Opportunity on a Summer Evening, June 19, 2014.
The other evening, on my way over to visit Dennis LeBeau in East Brookfield, I checked CP64, where there’s a set of controlled signals on CSX’s Boston Line. There I found a pair of GE Evolution-Series diesel waiting with a westward empty autorack train. While the engines were shadowed, I thought if this train got the signal to go west, there would be some nice angles.
I met Dennis, and we had a few errands to run. Afterwards he suggested, ‘Ring Julie, and see how the Lake Shore is doing.’
I phoned Amtrak’s automated agent, and learned that train 448 was expected about four hours late into Springfield. Since that is about an hour to the west, it meant the train wouldn’t pass until well after dark. Besides, Dennis was playing a gig, and that was the main reason I’d come out this way.
‘No joy,’ I said. But as we returned to East Brookfield, we saw that the westward autoracks were on the move. ‘We can catch that, no problem!’ And we reversed, and sped along Route 67 out to an open location near milepost 66 in Brookfield. (I’d photographed a CSX empty ethanol train here last October. (Click to see: CSX Empty Ethanol Train Catches the Light at Brookfield.)
After a short wait, the train pulled up and then stopped. We learned that it was waiting for it conductor. This was most likely CSX’s Q283, an empty autorack train that runs from the unloading facility in East Brookfield west toward Selkirk, New York and beyond.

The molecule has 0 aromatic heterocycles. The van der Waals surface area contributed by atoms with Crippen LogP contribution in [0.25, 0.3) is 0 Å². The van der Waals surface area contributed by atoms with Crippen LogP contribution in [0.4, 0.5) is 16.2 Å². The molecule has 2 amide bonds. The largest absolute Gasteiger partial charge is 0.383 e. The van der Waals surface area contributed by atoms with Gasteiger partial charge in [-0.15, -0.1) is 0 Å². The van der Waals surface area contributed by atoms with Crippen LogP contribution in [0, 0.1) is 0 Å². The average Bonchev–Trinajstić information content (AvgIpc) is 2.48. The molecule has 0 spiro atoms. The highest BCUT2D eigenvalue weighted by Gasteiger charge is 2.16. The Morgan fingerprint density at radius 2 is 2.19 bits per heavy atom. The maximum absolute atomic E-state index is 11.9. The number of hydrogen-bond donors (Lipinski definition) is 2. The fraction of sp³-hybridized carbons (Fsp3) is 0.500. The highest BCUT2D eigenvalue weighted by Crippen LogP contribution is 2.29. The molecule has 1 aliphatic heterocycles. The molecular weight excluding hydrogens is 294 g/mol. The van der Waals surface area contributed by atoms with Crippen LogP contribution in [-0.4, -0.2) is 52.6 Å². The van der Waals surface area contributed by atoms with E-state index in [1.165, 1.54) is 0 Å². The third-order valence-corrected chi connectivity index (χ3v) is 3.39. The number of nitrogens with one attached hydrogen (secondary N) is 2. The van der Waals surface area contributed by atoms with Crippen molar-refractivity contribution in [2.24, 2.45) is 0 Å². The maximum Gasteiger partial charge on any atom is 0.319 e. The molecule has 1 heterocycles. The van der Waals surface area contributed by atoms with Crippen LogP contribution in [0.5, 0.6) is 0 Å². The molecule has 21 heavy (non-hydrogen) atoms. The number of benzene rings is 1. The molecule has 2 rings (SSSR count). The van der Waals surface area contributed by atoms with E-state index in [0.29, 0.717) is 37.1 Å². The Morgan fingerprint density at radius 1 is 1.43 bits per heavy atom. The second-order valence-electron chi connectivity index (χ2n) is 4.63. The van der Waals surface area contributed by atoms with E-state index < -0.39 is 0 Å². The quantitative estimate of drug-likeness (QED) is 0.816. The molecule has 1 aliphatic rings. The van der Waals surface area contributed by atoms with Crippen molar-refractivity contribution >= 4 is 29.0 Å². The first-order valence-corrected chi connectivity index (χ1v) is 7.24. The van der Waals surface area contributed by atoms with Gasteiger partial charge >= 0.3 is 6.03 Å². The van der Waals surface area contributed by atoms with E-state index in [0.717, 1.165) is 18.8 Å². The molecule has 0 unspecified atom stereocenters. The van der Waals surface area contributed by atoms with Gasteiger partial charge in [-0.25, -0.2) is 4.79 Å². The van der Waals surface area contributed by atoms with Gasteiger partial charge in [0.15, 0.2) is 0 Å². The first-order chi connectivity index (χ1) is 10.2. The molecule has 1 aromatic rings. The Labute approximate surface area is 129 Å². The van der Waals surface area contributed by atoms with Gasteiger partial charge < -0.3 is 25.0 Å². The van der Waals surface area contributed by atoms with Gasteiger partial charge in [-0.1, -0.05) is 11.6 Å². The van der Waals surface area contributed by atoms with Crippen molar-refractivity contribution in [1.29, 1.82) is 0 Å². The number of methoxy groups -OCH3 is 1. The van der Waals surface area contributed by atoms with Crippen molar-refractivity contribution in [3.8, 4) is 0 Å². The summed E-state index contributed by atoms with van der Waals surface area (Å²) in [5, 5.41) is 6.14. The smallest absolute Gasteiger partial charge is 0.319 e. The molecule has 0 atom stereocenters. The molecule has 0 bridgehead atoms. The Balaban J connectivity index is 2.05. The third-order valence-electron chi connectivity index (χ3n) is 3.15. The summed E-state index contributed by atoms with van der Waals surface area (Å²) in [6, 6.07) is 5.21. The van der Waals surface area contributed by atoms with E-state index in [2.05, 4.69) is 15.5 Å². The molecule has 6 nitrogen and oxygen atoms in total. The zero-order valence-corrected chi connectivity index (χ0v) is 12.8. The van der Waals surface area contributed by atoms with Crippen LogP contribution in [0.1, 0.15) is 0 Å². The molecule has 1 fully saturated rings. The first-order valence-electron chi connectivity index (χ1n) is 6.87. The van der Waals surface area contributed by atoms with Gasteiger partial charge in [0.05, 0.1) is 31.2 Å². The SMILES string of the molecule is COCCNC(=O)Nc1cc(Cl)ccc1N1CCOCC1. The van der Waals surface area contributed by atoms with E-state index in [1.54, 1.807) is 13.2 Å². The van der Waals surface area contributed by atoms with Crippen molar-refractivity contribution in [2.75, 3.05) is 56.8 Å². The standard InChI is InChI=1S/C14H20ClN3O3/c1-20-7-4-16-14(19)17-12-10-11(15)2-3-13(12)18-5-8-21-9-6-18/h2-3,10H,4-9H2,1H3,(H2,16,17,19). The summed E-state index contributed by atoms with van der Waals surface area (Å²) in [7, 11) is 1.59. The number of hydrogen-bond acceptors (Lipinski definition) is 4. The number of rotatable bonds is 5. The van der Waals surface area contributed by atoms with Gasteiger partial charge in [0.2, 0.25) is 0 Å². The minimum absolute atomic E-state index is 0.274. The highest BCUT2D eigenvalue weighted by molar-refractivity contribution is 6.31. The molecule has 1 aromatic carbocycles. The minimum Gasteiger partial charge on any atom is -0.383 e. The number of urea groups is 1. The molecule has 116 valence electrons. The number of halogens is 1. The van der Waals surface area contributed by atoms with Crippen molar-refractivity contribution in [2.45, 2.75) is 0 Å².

Once the conductor was on board, Dennis and moved west about a mile to the Route 148 Bridge near the old station location at Brookfield. I’d made several photos here last autumn, and was keen to try this spot in June, when the sun swings around. Afternoons in October are more shadowed and didn’t offer a clean view. (See: Boston & Albany Milepost 67, Brookfield, Massachusetts.)
We didn’t have to wait long, and the pair of GE’s came chugging along with about two miles of autoracks in tow. There was great evening light and it was a nice setting. Not bad for a few minutes effort. It is situations like this one that justifies always carrying a camera!
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